Photo credit: By Ethan Miller -- Getty Images

By Ezra Klein  |  September 21, 2009; 5:47 PM ET
Categories:  Financial Regulation , Solutions  
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Comments

Is there anything that Klein wouldn't nationalize?

Fitch, Moody's, and Standard & Poor's are already heavily (though incompentently) regulated by the SEC, a system (as with much that government contrives) that lulls people with a false sense of security.

Intelligent people will no more trust the government issued "ratings" than they should believe that the FDA keeps the food supply system safe, or that Fannie and Freddie are competently overseen, etc., etc. Trust in government is entirely misplaced, except by pea-brained collectivists who don't know how bad it can get.

Posted by: msoja | September 21, 2009 6:53 PM | Report abuse

This topic is not getting much attention, and I thank you for posting it, Ezra.

My biggest fear is that Geithner, Dodd, and Frank will go easy on overhauling the rating agencies. You hear a lot about leveraging and capital requirements for these banks but very little about rating agencies. If the lessons of Enron and the 2007-2008 debacles don't impart some wisdom into our collective heads, then we deserve financial apocalypse 3.0.

This is like asking Walmart, Burger King, Ford, Home Depot, etc to rate their own consumer products. The incentive to be corrupt would be very high. Unfortunately, this is the abysmal financial rating system we have today.

Buyers, i.e. consumers, should be the ones in charge of rating goods, not the sellers.

Posted by: jasonr3 | September 21, 2009 7:20 PM | Report abuse

"My biggest fear is that Geithner, Dodd, and Frank will go easy on overhauling [...]"

"Buyers, i.e. consumers, should be the ones [...]"

Those two statements are irredeemably contradictive.

Posted by: msoja | September 21, 2009 7:49 PM | Report abuse

Jason: Not to make Klein drool at the idea of more government oversight, but would you patronize Burger King based on ratings cobbled together by the likes of Chris Dodd and Barney Frank? I mean, after Burger King's lobbyists make their perfectly legal and appropriate visits to your stalwart champions, won't the resultant "ratings" be exactly worth the "system" currently in place? (hint: it's called advertising.)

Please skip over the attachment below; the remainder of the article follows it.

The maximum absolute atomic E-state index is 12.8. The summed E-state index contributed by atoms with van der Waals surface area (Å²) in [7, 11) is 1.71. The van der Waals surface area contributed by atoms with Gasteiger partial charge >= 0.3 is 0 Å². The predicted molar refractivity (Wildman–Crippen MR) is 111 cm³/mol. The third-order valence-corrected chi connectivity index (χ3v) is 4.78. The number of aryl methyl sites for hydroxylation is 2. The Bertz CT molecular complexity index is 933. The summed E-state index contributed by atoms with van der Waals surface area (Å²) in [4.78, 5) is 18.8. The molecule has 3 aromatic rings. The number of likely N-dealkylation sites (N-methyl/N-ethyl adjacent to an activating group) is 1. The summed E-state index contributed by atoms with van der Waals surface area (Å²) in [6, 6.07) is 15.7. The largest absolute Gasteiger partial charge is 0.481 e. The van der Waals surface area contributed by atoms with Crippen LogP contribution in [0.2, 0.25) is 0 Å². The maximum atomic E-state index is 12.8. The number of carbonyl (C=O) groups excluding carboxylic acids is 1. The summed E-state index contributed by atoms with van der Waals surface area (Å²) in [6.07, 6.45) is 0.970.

You know the reason Kellogg Co. lost $70 million over a salmonella outbreak this year, but Nestle didn't? Kellogg trusted the FDA to investigate Peanut Corp., while Nestle trusted itself to make the judgement. You could look it up.

Think about that next time you go to buy a stock or bond. Who you gonna believe? The SEC (or whatever government agency that collectivists invent)? Or yourself, or someone that can cater to your trust by offering a rating service that you are free to accept or decline based on the merits which you are free to investigate? I know what I choose (the only problem being that I end up paying for Klein's "solution", too.)

Posted by: msoja | September 21, 2009 8:08 PM | Report abuse

"like asking Walmart, Burger King, Ford, Home Depot, etc to rate their own consumer products."

Actually it's more like assuming the gun being pointed at you isn't real because Walmart's policy is not to sell guns to criminals.

People need to understand the limitations of a ratings agency and do their own homework.

Posted by: bmull | September 21, 2009 8:30 PM | Report abuse